Biomaterials For Genitourinary Tissue Engineering

Biomaterials should provide a three-dimensional space for cells to form into new tissues; they should allow for delivery of the desired cells for tissue replacement and appropriate bioactive factors (cell adhesion peptides, growth factors) to desired sites in the body, and guide the development of new tissues with appropriate function (6).

In tissue engineering, a scaffold that allows cell adherence and regeneration is essential. The materials that are used as scaffolding should replicate the biologic and mechanical function of the native extracellular matrix.

The majority of mammalian cell types are anchorage-dependent and must have a cell-adhesion substrate for survival; biomaterials provide a cell-adhesion substrate that can deliver cells to specific sites in the body with high loading efficiency. The scaffolding also provides mechanical support against in vivo forces, thereby maintaining the integrity of the predefined structure until the cells have matured into the desired three-dimensional structure.

A foreign body response should be avoided as it leads to rejection and/or necrosis and ultimately failure of the graft. As the scaffolding is metabolized by the host, its degradation products should be nontoxic, nonimmunogenic, and removed from the host at the appropriate rate such that the concentrations of these products remain at a tolerable level. Furthermore, the biomaterial should provide an environment in which cell behavior is not altered. Cell adhesion, proliferation, migration, and differentiation should promote functional tissue formation.

The ideal biomaterial should also be biocompatible. The biomaterial should persist for an appropriate amount of time to allow for adequate replacement of normal tissue, but it should be absorbed by the host without inflammation.

The naturally derived materials have the potential advantage of cellular recognition and biologic response. However, synthetic polymers can be reproduced on a large scale with controlled properties of strength, degradation rate, and microstructure.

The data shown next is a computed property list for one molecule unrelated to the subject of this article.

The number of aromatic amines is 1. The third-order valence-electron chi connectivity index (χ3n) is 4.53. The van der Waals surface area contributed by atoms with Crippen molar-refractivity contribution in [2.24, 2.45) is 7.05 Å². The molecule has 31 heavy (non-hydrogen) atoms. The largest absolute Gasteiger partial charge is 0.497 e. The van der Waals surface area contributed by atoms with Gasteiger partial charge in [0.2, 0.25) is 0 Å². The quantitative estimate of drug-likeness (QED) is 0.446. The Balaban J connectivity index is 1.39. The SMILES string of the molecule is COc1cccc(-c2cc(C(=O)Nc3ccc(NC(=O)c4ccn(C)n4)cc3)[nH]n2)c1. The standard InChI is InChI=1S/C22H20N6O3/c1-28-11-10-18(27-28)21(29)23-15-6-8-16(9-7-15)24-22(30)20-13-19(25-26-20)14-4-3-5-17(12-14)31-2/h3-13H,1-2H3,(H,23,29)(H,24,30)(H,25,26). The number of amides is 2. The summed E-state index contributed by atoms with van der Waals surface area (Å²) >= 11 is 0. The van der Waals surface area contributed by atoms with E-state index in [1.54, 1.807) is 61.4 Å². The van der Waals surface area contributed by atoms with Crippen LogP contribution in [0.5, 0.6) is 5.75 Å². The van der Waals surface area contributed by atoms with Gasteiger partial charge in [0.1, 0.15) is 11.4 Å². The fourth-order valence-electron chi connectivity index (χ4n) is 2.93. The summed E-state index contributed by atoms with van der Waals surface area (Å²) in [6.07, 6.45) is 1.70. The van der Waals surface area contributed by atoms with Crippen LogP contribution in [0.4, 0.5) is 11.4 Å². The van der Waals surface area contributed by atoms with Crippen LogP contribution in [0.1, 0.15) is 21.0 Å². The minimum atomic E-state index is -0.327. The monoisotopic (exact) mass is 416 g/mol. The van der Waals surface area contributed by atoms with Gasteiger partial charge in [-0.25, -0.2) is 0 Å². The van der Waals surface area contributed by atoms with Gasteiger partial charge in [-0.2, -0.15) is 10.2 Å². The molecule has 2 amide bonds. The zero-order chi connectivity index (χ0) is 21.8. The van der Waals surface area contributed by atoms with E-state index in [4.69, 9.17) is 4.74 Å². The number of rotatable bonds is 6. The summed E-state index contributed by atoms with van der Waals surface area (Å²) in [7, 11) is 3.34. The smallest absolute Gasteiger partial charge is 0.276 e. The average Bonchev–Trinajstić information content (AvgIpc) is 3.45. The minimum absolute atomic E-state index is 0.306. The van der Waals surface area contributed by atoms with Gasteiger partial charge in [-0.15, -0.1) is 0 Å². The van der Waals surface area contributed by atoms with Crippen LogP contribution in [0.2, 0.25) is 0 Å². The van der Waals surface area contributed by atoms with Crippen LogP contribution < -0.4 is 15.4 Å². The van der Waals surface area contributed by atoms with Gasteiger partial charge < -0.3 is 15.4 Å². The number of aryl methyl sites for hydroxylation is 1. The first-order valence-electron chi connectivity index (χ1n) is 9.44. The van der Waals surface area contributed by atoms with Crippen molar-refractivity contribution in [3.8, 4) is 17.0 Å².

Collagen, the most abundant structural protein in the body, is readily purified from both animal and human tissues with an enzyme treatment and salt/acid extraction. Collagen generates minimal inflammatory response, and it has been approved by the U.S. Food and Drug Administration for many types of medical applications, including wound dressings and artificial skin. Collagen implantation is limited by its relatively rapid degradation from sequential attacks by lysosomal enzymes. Acellular tissue matrices are collagen-rich matrices prepared by mechanical and/or chemical removal of the cellular components from tissues leaving only the supportive scaffolding behind. This artificial extracellular membrane slowly degrades after implantation and is replaced by true extracellular matrix proteins synthesized and secreted by transplanted or ingrowing cells.

Three basic classes of biomaterials have been utilized in the engineering of genitourinary organs: naturally-derived materials (e.g., collagen and alginate), acellular tissue matrices (e.g., bladder submucosa and small intestinal submucosa), and synthetic polymers [e.g., polyglycolic acid, polylactic acid, and poly(lactic-co-glycolic acid)].

Alginate, a polysaccharide isolated from seaweed, has been used as an injectable cell delivery vehicle and a cell immobilization matrix owing to its gentle gelling properties in the presence of divalent ions such as calcium. Alginate is limited by its lack of a biologic recognition domain and limited range of mechanical properties.

Polyesters of naturally occurring alpha-hydroxy acids, including polyglycolic acid, polylactic acid, and polylactic glycolic acid, are used widely in tissue engineering. The Food and Drug Administration has approved the use of these polymers for a multitude of clinical applications including sutures. These polymers contain ester bonds, which are hydrolytically labile, allowing their degradation by nonenzymatic hydrolysis. Their degradation byproducts are nontoxic—natural metabolites that are eliminated from the

The success of using cell transplantation strategies for bladder reconstruction depends on the ability to use donor tissue efficiently and to provide the right conditions for long-term survival, differentiation, and growth.

The augmented bladders demonstrated cellular organization consisting of a trilayer of urothelium, submucosa, and muscle.

Laparoscopic bladder augmentation is being done in humans; however, laparoscopic bladder augmentation with engineered tissue has only recently been described in animal models.

host in the form of water and carbon dioxide. These materials can be constructed such that they degrade in several weeks to several years by altering the crystallinity, initial molecular weight, and the copolymer ratio of lactic to glycolic acid. Also, these polymers are thermoplasts, which allows them to be formed into the appropriate three dimensional scaffolds with a desired microstructure, gross shape, and dimension by various techniques, including molding, extrusion, solvent casting, phase separation techniques, and gas foaming techniques. These techniques can be used to process biomaterials into porous sponges and fiber meshes, which have high porosity and a high surface area-to-volume ratio; these properties enhance the effectiveness of the scaffold. Other biodegradable synthetic polymers including poly(anhydrides) and poly(ortho-esters) also can be used to fabricate scaffolds for genitourinary tissue engineering with controlled properties.

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